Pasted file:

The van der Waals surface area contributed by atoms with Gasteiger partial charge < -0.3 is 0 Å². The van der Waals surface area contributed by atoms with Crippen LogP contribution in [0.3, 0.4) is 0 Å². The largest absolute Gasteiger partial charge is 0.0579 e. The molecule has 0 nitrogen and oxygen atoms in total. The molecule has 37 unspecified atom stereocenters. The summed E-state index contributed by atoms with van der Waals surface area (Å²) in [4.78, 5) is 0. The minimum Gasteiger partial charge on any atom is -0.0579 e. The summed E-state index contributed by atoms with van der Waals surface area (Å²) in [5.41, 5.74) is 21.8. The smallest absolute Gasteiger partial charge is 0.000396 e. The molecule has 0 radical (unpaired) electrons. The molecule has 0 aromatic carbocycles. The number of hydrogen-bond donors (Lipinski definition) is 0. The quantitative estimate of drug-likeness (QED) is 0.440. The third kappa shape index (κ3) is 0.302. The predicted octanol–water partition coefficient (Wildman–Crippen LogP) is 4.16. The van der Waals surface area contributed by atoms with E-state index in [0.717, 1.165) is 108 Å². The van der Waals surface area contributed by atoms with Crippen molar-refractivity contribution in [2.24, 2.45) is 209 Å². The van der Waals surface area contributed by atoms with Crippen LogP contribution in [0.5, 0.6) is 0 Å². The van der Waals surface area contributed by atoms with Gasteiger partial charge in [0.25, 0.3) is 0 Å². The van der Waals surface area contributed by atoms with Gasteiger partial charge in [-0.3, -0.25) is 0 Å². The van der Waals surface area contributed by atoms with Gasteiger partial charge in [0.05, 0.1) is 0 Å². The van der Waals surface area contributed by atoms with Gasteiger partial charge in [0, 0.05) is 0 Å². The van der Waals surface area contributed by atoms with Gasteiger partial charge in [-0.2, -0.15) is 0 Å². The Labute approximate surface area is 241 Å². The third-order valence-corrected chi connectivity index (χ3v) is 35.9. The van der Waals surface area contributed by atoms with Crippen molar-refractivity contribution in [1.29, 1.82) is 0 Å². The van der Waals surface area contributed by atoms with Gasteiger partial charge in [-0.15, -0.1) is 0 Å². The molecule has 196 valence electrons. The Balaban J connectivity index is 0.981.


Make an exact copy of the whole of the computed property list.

The van der Waals surface area contributed by atoms with Gasteiger partial charge < -0.3 is 0 Å². The van der Waals surface area contributed by atoms with Crippen LogP contribution in [0.3, 0.4) is 0 Å². The largest absolute Gasteiger partial charge is 0.0579 e. The molecule has 0 nitrogen and oxygen atoms in total. The molecule has 37 unspecified atom stereocenters. The summed E-state index contributed by atoms with van der Waals surface area (Å²) in [4.78, 5) is 0. The minimum Gasteiger partial charge on any atom is -0.0579 e. The summed E-state index contributed by atoms with van der Waals surface area (Å²) in [5.41, 5.74) is 21.8. The smallest absolute Gasteiger partial charge is 0.000396 e. The molecule has 0 radical (unpaired) electrons. The molecule has 0 aromatic carbocycles. The number of hydrogen-bond donors (Lipinski definition) is 0. The quantitative estimate of drug-likeness (QED) is 0.440. The third kappa shape index (κ3) is 0.302. The predicted octanol–water partition coefficient (Wildman–Crippen LogP) is 4.16. The van der Waals surface area contributed by atoms with E-state index in [0.717, 1.165) is 108 Å². The van der Waals surface area contributed by atoms with Crippen molar-refractivity contribution in [2.24, 2.45) is 209 Å². The van der Waals surface area contributed by atoms with Crippen LogP contribution in [0.5, 0.6) is 0 Å². The van der Waals surface area contributed by atoms with Gasteiger partial charge in [0.25, 0.3) is 0 Å². The van der Waals surface area contributed by atoms with Gasteiger partial charge in [-0.3, -0.25) is 0 Å². The van der Waals surface area contributed by atoms with Gasteiger partial charge in [0.05, 0.1) is 0 Å². The van der Waals surface area contributed by atoms with Gasteiger partial charge in [0, 0.05) is 0 Å². The van der Waals surface area contributed by atoms with Gasteiger partial charge in [-0.2, -0.15) is 0 Å². The Labute approximate surface area is 241 Å². The third-order valence-corrected chi connectivity index (χ3v) is 35.9. The van der Waals surface area contributed by atoms with Crippen molar-refractivity contribution in [1.29, 1.82) is 0 Å². The van der Waals surface area contributed by atoms with Gasteiger partial charge in [-0.15, -0.1) is 0 Å². The molecule has 196 valence electrons. The Balaban J connectivity index is 0.981.